Environmental groups sue Corps of Engineers to stop petro pipeli - WTVM.com-Columbus, GA News Weather & Sports

Environmental groups sue Corps of Engineers to stop petro pipeline

Riverfront Park on the Flint River. (Source: WALB) Riverfront Park on the Flint River. (Source: WALB)
ALBANY, GA (WALB) -

The Gulf Restoration Network (GRN), the Flint Riverkeeper, and the Sierra Club have joined forces to stop construction of the controversial Sabal Trail pipeline. 

Attorneys for the group filed a lawsuit in the U.S. Eleventh Circuit Court of Appeals Wednesday to withdraw three Clean Water Act permits that would allow construction of the 500 mile Florida Southeast Market Pipelines Project.

The Sierra Club says that the Sabal Trail project would disrupt the very important Floridan aquifer, and hundreds of of waterways and bodies of water in Florida and Georgia.

"We stand in solidarity with the Gulf Restoration Network and the Sierra Club in opposition to this illegal permit action," said Flint Riverkeeper Gordon Rogers.  "The US Army Corps of Engineers in concert with the Federal Energy Regulatory Commission and their cronies in the frack gas industry have steadily robbed the public and private property owners of their rights to review, analyze, and comment on this misbegotten and confiscatory project."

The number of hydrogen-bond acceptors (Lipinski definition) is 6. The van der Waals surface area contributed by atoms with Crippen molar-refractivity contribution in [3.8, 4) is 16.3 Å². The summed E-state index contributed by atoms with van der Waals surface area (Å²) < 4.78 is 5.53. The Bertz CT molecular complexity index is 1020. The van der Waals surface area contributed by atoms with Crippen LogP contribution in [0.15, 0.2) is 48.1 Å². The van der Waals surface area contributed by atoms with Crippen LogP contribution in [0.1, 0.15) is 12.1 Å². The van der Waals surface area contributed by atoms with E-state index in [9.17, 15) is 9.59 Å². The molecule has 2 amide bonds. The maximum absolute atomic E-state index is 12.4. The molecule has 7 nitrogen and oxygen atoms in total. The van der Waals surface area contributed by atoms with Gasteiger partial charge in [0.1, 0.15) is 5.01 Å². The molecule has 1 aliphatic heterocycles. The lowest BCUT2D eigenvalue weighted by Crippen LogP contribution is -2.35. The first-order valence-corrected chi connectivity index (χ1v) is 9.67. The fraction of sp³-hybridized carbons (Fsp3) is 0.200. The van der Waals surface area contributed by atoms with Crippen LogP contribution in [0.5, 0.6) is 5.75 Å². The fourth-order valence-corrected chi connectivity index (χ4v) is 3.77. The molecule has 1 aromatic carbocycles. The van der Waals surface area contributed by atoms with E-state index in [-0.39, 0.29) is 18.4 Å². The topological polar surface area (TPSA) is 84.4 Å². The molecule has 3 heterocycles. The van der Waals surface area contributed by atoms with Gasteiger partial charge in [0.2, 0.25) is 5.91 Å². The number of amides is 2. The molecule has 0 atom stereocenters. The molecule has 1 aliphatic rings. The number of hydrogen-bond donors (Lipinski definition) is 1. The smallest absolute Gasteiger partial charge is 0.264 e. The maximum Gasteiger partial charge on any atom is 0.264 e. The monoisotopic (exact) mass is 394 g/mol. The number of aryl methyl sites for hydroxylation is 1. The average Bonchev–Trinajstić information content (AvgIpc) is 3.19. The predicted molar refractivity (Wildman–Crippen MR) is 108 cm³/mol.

"Our rivers, aquifers, and wetlands are in great jeopardy," Rogers said.  "Our citizens’ property is being reduced to a vehicle for private gain via the awesome power of eminent domain handed over to an out-of-state energy company by the federal government.  Poor freeholders  and tenants in our Flint River communities, wealthy ranchers and plantation owners, and folks in the middle are all equally threatened, and equally wronged by the supposed protectors of our environment and our rights. We intend to bring these out-of-control federal agencies into line with the strongly held values of Georgians and all Americans."

"We have collected 25,000 signatures in opposition to the pipeline, but the Army Corps is just not listening," said Johanna DeGraffenreid with Gulf Restoration Network. "The public has continually been left out of the decision making process for this project and that is unacceptable. Our water and communities are too important to risk for an unnecessary pipeline."

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